Effectiveness and Harms of High-Flow Nasal Oxygen for Acute Respiratory Failure: An evidence report for a clinical guideline from the american college of physicians

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13 Scopus citations

Abstract

BACKGROUND: Use of high-flow nasal oxygen (HFNO) for treatment of adults with acute respiratory failure (ARF) has increased. PURPOSE: To assess HFNO versus noninvasive ventilation (NIV) or conventional oxygen therapy (COT) for ARF in hospitalized adults. DATA SOURCES: English-language searches of MEDLINE, Embase, CINAHL, and Cochrane Library from January 2000 to July 2020; systematic review reference lists. STUDY SELECTION: 29 randomized controlled trials evaluated HFNO versus NIV (k = 11) or COT (k = 21). DATA EXTRACTION: Data extraction by a single investigator was verified by a second, 2 investigators assessed risk of bias, and evidence certainty was determined by consensus. DATA SYNTHESIS: Results are reported separately for HFNO versus NIV, for HFNO versus COT, and by initial or postextubation management. Compared with NIV, HFNO may reduce all-cause mortality, intubation, and hospital-acquired pneumonia and improve patient comfort in initial ARF management (low-certainty evidence) but not in postextubation management. Compared with COT, HFNO may reduce reintubation and improve patient comfort in postextubation ARF management (low-certainty evidence). LIMITATIONS: Trials varied in populations enrolled, ARF causes, and treatment protocols. Trial design, sample size, duration of treatment and follow-up, and results reporting were often insufficient to adequately assess many outcomes. Protocols, clinician and health system training, cost, and resource use were poorly characterized. CONCLUSION: Compared with NIV, HFNO as initial ARF management may improve several clinical outcomes. Compared with COT, HFNO as postextubation management may reduce reintubations and improve patient comfort; HFNO resulted in fewer harms than NIV or COT. Broad applicability, including required clinician and health system experience and resource use, is not well known. PRIMARY FUNDING SOURCE: American College of Physicians. (PROSPERO: CRD42019146691).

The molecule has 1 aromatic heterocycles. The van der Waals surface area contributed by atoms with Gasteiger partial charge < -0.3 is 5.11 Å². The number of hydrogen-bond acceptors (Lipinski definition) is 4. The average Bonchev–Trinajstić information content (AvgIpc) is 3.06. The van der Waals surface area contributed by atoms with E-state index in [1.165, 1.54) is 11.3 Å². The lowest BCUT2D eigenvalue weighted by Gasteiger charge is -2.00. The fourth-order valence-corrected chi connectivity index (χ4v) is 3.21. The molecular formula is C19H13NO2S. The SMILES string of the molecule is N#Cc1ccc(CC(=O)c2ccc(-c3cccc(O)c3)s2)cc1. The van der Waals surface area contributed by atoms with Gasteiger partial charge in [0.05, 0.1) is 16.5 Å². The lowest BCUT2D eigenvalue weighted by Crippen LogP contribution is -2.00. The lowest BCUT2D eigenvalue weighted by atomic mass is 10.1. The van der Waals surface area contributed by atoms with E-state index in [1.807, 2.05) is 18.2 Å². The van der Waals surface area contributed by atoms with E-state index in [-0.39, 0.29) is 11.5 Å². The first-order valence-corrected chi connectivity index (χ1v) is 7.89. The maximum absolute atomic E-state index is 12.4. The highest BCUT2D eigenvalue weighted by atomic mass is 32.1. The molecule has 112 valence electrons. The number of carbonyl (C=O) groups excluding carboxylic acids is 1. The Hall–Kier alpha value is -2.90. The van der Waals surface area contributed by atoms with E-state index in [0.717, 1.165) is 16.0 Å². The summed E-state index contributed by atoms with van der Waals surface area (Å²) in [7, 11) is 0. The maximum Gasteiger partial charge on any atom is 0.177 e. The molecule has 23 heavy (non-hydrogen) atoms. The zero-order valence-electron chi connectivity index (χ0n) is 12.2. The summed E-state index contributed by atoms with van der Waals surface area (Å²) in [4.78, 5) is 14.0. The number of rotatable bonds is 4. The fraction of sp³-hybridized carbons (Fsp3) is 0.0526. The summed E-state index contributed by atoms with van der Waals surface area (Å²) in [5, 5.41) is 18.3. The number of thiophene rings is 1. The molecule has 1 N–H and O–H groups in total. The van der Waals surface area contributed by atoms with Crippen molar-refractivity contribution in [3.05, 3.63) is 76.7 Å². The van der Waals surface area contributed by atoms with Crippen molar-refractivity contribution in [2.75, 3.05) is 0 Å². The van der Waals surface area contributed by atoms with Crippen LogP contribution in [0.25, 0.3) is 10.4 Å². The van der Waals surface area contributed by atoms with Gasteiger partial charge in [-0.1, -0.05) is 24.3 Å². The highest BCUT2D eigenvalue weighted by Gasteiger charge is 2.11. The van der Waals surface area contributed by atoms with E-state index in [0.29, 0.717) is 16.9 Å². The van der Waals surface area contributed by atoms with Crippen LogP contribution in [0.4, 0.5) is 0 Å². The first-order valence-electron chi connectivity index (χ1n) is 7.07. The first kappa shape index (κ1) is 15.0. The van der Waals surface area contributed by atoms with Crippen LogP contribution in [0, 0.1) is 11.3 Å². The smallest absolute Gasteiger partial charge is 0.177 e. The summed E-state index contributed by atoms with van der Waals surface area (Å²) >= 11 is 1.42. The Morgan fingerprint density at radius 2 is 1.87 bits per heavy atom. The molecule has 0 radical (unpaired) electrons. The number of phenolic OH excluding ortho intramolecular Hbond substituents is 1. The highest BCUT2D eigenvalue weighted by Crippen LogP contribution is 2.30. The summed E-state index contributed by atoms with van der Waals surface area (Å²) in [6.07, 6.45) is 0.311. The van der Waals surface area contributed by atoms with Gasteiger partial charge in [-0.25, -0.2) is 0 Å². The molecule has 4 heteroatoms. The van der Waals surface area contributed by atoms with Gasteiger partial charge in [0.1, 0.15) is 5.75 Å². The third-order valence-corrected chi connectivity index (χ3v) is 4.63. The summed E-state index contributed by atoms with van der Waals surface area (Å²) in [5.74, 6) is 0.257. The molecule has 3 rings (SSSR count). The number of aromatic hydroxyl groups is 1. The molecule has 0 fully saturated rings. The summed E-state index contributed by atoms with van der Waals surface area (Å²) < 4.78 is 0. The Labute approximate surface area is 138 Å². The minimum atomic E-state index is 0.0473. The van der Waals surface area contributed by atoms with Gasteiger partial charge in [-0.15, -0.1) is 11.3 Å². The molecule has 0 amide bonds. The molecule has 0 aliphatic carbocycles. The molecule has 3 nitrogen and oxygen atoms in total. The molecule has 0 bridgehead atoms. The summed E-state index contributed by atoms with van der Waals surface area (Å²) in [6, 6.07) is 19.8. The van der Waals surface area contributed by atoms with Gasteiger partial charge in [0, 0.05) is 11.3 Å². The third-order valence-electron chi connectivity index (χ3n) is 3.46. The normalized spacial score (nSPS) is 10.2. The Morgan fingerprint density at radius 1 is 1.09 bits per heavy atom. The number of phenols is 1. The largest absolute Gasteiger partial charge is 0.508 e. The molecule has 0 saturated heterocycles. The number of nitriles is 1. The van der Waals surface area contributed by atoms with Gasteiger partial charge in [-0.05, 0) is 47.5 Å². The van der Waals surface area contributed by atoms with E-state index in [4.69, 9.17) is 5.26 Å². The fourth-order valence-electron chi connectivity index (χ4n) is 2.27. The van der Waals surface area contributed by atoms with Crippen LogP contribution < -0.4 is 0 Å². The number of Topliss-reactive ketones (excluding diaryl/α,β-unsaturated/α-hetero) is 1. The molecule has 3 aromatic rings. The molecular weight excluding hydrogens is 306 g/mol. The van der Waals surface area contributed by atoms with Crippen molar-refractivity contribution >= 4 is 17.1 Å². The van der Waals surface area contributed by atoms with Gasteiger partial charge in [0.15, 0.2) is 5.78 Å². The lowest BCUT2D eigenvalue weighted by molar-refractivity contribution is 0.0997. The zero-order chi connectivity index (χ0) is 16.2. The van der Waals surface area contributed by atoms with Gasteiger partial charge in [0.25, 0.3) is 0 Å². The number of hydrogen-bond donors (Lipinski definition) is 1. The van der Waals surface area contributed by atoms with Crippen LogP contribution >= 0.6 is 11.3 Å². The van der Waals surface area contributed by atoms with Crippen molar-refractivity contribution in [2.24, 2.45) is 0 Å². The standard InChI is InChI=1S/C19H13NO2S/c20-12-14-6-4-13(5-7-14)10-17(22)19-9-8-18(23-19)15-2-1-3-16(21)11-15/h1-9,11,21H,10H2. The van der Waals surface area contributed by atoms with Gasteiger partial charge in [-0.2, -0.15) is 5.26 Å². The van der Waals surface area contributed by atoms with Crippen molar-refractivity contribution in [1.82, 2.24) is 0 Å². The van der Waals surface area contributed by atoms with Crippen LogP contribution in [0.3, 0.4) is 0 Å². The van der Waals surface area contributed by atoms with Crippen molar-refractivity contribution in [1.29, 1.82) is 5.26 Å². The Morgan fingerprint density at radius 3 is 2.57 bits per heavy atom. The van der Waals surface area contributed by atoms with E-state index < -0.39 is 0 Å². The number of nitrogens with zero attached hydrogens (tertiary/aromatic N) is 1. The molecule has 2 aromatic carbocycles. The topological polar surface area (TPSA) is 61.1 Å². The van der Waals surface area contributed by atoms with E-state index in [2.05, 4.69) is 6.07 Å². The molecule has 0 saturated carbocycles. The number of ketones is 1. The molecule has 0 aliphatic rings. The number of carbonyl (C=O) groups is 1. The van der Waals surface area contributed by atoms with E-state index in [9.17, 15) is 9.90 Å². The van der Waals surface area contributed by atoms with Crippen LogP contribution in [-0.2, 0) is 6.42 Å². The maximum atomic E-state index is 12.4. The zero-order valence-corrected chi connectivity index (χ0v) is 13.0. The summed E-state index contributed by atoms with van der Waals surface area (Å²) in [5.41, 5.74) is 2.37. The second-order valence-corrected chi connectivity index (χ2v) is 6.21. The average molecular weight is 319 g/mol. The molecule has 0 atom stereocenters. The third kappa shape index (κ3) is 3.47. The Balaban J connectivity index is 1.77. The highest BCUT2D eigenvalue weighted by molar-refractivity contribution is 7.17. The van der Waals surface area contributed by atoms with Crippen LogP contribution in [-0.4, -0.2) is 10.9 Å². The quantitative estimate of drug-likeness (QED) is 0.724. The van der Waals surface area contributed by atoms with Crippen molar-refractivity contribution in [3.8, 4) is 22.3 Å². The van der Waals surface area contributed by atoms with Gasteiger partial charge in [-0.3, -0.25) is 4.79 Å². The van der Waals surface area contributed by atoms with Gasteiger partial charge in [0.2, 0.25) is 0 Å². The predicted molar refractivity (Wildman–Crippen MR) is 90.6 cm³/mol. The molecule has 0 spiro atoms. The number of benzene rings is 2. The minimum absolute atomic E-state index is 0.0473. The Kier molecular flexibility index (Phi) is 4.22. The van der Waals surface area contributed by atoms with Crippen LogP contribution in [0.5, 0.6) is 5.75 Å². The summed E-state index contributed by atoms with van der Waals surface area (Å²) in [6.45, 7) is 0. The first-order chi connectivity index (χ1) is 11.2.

Original languageEnglish (US)
Pages (from-to)952-966
Number of pages15
JournalAnnals of internal medicine
Volume174
Issue number7
DOIs
StatePublished - Jul 1 2021

Bibliographical note

Funding Information:
This review was funded by a contract with ACP. An ACP representative provided technical support and served as a liaison with the ACP CGC and technical expert panel. The ACP CGC assisted in the development of key questions, study inclusion criteria, and outcome measures of interest but did not participate in data collection, analysis, or manuscript preparation.

Publisher Copyright:
© 2021 American College of Physicians. All rights reserved.

Keywords

  • Acute Disease
  • Adult
  • Cause of Death
  • Continuous Positive Airway Pressure
  • Critical Care
  • Dyspnea/etiology
  • Healthcare-Associated Pneumonia
  • Hospital Mortality
  • Humans
  • Intermittent Positive-Pressure Ventilation
  • Intubation, Intratracheal
  • Length of Stay
  • Noninvasive Ventilation/methods
  • Outcome Assessment, Health Care
  • Oxygen Inhalation Therapy/methods
  • Prospective Studies
  • Respiratory Insufficiency/complications
  • United States

PubMed: MeSH publication types

  • Review
  • Research Support, Non-U.S. Gov't
  • Journal Article
  • Research Support, N.I.H., Extramural

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